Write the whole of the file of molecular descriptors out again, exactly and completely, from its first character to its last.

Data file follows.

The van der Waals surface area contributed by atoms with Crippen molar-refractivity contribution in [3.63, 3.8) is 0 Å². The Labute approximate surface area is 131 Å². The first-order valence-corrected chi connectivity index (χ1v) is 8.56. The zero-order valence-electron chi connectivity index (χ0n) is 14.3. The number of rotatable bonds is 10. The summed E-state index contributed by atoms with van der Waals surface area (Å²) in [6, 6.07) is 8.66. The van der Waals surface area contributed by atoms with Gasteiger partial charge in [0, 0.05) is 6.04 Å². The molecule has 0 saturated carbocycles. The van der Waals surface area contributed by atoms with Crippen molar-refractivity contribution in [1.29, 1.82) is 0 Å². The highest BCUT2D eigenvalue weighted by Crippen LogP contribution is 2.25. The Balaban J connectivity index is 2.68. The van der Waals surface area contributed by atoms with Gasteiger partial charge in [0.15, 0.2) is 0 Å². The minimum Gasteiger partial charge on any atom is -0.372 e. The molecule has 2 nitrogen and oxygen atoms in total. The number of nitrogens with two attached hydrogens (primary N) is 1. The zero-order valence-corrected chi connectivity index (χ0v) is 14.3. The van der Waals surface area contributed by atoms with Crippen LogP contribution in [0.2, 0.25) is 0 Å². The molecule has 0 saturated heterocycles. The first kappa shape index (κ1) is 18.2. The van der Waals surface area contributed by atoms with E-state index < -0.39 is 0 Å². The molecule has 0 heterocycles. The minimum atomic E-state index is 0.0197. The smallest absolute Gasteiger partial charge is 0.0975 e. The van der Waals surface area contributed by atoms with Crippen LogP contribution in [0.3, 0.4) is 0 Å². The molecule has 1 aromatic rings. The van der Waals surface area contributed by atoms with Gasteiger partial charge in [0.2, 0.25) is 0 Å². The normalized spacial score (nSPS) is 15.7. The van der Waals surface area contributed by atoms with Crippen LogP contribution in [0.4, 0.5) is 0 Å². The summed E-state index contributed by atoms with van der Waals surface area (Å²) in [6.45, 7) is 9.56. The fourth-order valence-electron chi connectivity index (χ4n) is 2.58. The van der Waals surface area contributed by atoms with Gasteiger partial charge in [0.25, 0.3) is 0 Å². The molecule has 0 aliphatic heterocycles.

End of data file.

The van der Waals surface area contributed by atoms with Crippen molar-refractivity contribution in [3.63, 3.8) is 0 Å². The Labute approximate surface area is 131 Å². The first-order valence-corrected chi connectivity index (χ1v) is 8.56. The zero-order valence-electron chi connectivity index (χ0n) is 14.3. The number of rotatable bonds is 10. The summed E-state index contributed by atoms with van der Waals surface area (Å²) in [6, 6.07) is 8.66. The van der Waals surface area contributed by atoms with Gasteiger partial charge in [0, 0.05) is 6.04 Å². The molecule has 0 saturated carbocycles. The van der Waals surface area contributed by atoms with Crippen molar-refractivity contribution in [1.29, 1.82) is 0 Å². The highest BCUT2D eigenvalue weighted by Crippen LogP contribution is 2.25. The Balaban J connectivity index is 2.68. The van der Waals surface area contributed by atoms with Gasteiger partial charge in [0.15, 0.2) is 0 Å². The minimum Gasteiger partial charge on any atom is -0.372 e. The molecule has 2 nitrogen and oxygen atoms in total. The number of nitrogens with two attached hydrogens (primary N) is 1. The zero-order valence-corrected chi connectivity index (χ0v) is 14.3. The van der Waals surface area contributed by atoms with Crippen LogP contribution in [0.2, 0.25) is 0 Å². The molecule has 0 saturated heterocycles. The first kappa shape index (κ1) is 18.2. The van der Waals surface area contributed by atoms with E-state index < -0.39 is 0 Å². The molecule has 0 heterocycles. The minimum atomic E-state index is 0.0197. The smallest absolute Gasteiger partial charge is 0.0975 e. The van der Waals surface area contributed by atoms with Crippen LogP contribution in [0.3, 0.4) is 0 Å². The molecule has 1 aromatic rings. The van der Waals surface area contributed by atoms with Gasteiger partial charge in [0.2, 0.25) is 0 Å². The normalized spacial score (nSPS) is 15.7. The van der Waals surface area contributed by atoms with Crippen LogP contribution in [0.4, 0.5) is 0 Å². The summed E-state index contributed by atoms with van der Waals surface area (Å²) in [6.45, 7) is 9.56. The fourth-order valence-electron chi connectivity index (χ4n) is 2.58. The van der Waals surface area contributed by atoms with Gasteiger partial charge in [0.25, 0.3) is 0 Å². The molecule has 0 aliphatic heterocycles.